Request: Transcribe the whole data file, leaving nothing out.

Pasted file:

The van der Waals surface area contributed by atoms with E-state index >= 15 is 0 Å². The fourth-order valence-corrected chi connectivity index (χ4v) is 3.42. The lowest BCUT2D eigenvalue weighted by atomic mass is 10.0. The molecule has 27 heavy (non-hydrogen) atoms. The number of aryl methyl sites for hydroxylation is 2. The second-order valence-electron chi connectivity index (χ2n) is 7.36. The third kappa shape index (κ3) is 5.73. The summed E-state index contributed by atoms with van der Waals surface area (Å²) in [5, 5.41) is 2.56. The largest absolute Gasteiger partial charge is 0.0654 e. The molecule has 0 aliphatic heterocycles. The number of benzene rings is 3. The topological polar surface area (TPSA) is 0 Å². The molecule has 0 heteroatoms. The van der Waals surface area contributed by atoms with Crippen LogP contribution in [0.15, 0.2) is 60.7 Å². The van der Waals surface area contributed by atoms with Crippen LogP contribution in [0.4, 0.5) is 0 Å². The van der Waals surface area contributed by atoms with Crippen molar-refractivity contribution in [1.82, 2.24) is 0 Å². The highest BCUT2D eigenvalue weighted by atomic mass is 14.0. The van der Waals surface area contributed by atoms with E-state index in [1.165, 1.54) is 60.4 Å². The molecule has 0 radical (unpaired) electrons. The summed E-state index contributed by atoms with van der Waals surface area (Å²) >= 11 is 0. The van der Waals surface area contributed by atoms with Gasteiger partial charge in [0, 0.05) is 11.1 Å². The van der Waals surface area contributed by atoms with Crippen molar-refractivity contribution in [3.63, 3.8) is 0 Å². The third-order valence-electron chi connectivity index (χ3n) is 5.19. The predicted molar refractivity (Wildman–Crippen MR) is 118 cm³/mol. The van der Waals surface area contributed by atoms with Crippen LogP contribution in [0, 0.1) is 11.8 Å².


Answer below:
The van der Waals surface area contributed by atoms with E-state index >= 15 is 0 Å². The fourth-order valence-corrected chi connectivity index (χ4v) is 3.42. The lowest BCUT2D eigenvalue weighted by atomic mass is 10.0. The molecule has 27 heavy (non-hydrogen) atoms. The number of aryl methyl sites for hydroxylation is 2. The second-order valence-electron chi connectivity index (χ2n) is 7.36. The third kappa shape index (κ3) is 5.73. The summed E-state index contributed by atoms with van der Waals surface area (Å²) in [5, 5.41) is 2.56. The largest absolute Gasteiger partial charge is 0.0654 e. The molecule has 0 aliphatic heterocycles. The number of benzene rings is 3. The topological polar surface area (TPSA) is 0 Å². The molecule has 0 heteroatoms. The van der Waals surface area contributed by atoms with Crippen LogP contribution in [0.15, 0.2) is 60.7 Å². The van der Waals surface area contributed by atoms with Crippen LogP contribution in [0.4, 0.5) is 0 Å². The van der Waals surface area contributed by atoms with Crippen molar-refractivity contribution in [1.82, 2.24) is 0 Å². The highest BCUT2D eigenvalue weighted by atomic mass is 14.0. The van der Waals surface area contributed by atoms with E-state index in [1.165, 1.54) is 60.4 Å². The molecule has 0 radical (unpaired) electrons. The summed E-state index contributed by atoms with van der Waals surface area (Å²) >= 11 is 0. The van der Waals surface area contributed by atoms with Gasteiger partial charge in [0, 0.05) is 11.1 Å². The van der Waals surface area contributed by atoms with Crippen molar-refractivity contribution in [3.63, 3.8) is 0 Å². The third-order valence-electron chi connectivity index (χ3n) is 5.19. The predicted molar refractivity (Wildman–Crippen MR) is 118 cm³/mol. The van der Waals surface area contributed by atoms with Crippen LogP contribution in [0, 0.1) is 11.8 Å².